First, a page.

Cybersecurity is a journey, not a destination. Protecting your networks from harm requires continuous vigilance against sophisticated threats targeting a wide variety of attack surfaces. Rather than trying to build a static fortress to keep all of them out, it’s more practical to keep reassessing the moat around it, ideally in tandem with a trusted IT security solutions provider.

Why seek external help with security? The short answer is that effective oversight and remediation require significant time and money that many companies lack. Due to shorthanded technical teams and widespread budgetary constraints, many known vulnerabilities go unclosed while new ones go undetected.


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A 2017 study by Enterprise Management Associates found that three-quarters of cybersecurity professionals felt overwhelmed by the amount of necessary vulnerability maintenance in their organizations. The specific issues in many modern networks (i.e., serious but usually solvable ones) reflect this widespread problem in channeling sufficient resources toward pressing problems.

Let’s dive into three of these prominent challenges.


1. Unpatched third-party software

You probably wouldn’t drive a car that had a publicly documented history of major defects. However, a similar situation is commonplace with business applications, many of which are rife with known yet unpatched exploits.

WordPress plugins are notorious in this respect, as are snippets of code pulled from random developers on GitHub or online forums, according to TopTal. These components may be active in production systems for years despite proven vulnerabilities to attack.

Always verify any new code or software entering your organization, especially if it was produced by a third party. Working with a trusted partner like LaSalle Solutions can further shore up your security posture by ensuring you have the most up-to-date IT infrastructure.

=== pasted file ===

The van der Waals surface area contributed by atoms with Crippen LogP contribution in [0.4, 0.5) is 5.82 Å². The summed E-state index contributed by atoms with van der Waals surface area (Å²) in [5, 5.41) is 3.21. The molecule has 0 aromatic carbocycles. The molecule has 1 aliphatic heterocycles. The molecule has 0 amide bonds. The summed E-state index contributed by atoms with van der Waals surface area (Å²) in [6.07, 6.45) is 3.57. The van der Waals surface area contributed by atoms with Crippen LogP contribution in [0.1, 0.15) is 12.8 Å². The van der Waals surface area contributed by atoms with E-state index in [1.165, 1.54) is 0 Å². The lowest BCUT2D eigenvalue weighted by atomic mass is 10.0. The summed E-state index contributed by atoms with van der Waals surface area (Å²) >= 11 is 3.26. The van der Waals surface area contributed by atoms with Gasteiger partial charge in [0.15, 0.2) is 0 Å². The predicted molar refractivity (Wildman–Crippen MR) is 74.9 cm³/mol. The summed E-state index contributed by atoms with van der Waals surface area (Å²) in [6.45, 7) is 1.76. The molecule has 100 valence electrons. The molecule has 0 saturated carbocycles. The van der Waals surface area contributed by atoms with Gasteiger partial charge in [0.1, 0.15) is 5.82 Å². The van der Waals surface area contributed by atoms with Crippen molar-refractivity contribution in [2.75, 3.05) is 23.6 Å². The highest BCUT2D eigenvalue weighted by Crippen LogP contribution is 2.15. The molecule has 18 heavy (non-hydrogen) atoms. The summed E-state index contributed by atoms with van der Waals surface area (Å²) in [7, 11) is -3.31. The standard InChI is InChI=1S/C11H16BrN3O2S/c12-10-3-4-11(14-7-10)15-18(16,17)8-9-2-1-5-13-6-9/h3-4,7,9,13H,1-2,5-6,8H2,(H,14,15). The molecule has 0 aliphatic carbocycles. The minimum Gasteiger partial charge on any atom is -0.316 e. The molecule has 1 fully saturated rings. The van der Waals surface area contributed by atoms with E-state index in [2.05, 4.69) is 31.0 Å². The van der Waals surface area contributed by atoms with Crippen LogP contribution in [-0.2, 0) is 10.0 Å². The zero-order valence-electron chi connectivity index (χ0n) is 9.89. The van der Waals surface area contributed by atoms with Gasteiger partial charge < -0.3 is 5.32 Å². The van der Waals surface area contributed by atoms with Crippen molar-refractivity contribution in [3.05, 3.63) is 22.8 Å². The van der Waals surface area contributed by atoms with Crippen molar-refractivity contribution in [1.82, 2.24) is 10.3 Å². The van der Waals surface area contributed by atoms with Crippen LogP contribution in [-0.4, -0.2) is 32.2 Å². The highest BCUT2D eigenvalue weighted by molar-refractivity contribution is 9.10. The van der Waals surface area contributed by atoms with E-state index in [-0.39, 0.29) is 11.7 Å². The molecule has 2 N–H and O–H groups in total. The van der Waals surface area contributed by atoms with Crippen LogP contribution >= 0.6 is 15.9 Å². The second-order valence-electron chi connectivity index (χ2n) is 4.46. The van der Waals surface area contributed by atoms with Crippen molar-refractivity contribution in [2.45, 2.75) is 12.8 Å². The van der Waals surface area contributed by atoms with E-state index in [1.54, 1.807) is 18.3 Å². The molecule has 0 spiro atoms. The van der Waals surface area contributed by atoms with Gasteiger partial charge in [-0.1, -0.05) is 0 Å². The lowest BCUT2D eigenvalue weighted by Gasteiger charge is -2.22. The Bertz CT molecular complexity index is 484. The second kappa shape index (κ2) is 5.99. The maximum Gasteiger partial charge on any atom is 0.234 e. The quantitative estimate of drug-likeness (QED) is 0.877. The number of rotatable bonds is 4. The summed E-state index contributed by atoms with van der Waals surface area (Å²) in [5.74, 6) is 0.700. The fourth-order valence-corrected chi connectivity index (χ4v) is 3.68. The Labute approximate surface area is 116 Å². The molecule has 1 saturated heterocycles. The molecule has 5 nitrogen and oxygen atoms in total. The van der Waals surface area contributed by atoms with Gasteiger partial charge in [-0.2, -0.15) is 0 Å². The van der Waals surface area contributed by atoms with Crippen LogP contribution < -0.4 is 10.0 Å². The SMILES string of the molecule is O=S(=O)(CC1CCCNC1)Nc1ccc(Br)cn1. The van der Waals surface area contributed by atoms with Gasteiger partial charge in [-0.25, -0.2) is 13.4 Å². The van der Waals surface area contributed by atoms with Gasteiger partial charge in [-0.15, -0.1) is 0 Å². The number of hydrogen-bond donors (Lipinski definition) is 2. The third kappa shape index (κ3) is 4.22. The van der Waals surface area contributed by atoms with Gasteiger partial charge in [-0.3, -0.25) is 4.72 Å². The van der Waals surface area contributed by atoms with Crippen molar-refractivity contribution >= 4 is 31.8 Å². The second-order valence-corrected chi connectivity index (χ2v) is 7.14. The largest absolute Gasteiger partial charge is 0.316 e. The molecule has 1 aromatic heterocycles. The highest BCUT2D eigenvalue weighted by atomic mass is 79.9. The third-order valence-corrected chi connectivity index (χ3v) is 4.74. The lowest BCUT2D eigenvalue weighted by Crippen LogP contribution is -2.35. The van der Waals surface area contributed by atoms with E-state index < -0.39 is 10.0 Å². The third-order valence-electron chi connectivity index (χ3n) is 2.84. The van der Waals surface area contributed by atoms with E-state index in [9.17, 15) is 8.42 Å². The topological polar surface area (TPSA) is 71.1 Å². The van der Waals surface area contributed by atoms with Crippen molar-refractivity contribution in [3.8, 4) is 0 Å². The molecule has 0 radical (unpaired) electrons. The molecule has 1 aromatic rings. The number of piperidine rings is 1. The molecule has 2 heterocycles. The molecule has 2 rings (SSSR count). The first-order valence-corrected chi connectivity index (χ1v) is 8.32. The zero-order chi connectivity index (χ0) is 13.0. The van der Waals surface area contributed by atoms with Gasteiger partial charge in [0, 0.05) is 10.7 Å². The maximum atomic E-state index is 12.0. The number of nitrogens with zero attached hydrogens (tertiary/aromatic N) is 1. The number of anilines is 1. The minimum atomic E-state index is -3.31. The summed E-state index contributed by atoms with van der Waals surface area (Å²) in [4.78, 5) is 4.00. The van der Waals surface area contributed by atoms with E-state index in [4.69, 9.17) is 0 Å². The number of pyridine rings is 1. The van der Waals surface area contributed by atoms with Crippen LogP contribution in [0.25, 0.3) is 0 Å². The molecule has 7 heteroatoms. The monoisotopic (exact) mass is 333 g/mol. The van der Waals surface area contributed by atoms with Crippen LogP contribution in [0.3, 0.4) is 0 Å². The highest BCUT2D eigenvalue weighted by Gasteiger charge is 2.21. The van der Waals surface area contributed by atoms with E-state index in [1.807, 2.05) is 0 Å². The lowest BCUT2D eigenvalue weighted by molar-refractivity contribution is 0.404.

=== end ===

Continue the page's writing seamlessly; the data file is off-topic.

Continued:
2. Outdated infrastructure

When vendors began issuing patches for the recently discovered Meltdown/Spectre CPU exploits, many end users noticed their PCs and servers slowing down. The drop-off was most pronounced on older devices with less efficient processors running Microsoft Windows 7 and 8, along with servers with significant I/O workloads. Users had to choose between a significant slowdown and the risk of having their sensitive data intercepted by malware.

One lesson here is that aging IT assets can become major liabilities. Even if they aren’t specifically compromised by advanced attacks (e.g., the WannaCry ransomware that exploited a legacy version of the Server Message Block protocol), their long-term performance deterioration makes them vulnerable to further slowdowns from the resulting patches and updates adding new overhead. Plus, they naturally lack the built-in protective features of newer tech.

Plan your asset lifecycle management processes in advance and take advantage of IT refresh programs so that you aren’t saddled with risky assets. For example, LaSalle Solutions can help you find a leasing strategy that makes technical as well as financial sense.


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3. Out-of-date and unpatched applications and devices

Single-factor passwords are among the biggest precipitators of data breaches. Eight in 10 hacking incidents involve a stolen or easily guessed password, according to the 2017 Verizon Data Breach Investigations Report.

It’s not just end users who fail to protect their accounts. Some routers, switches and storage devices are set up and configured without any changes to their default login credentials, while others contain hardcoded passwords that in theory could be entered by attackers to access the network.


Implement strong passwords wherever possible. Use established authentication frameworks that don’t leak details such as session IDS. Moreover, deploy multi-factor authentication so that leaked data alone isn’t enough for an outsider to log in.


Modern security requires the right partner

Cybersecurity is increasingly a collaborative process between customers and vendors. LaSalle Solutions can provide the consultative expertise, network architecture design and ongoing review needed to defend your network.

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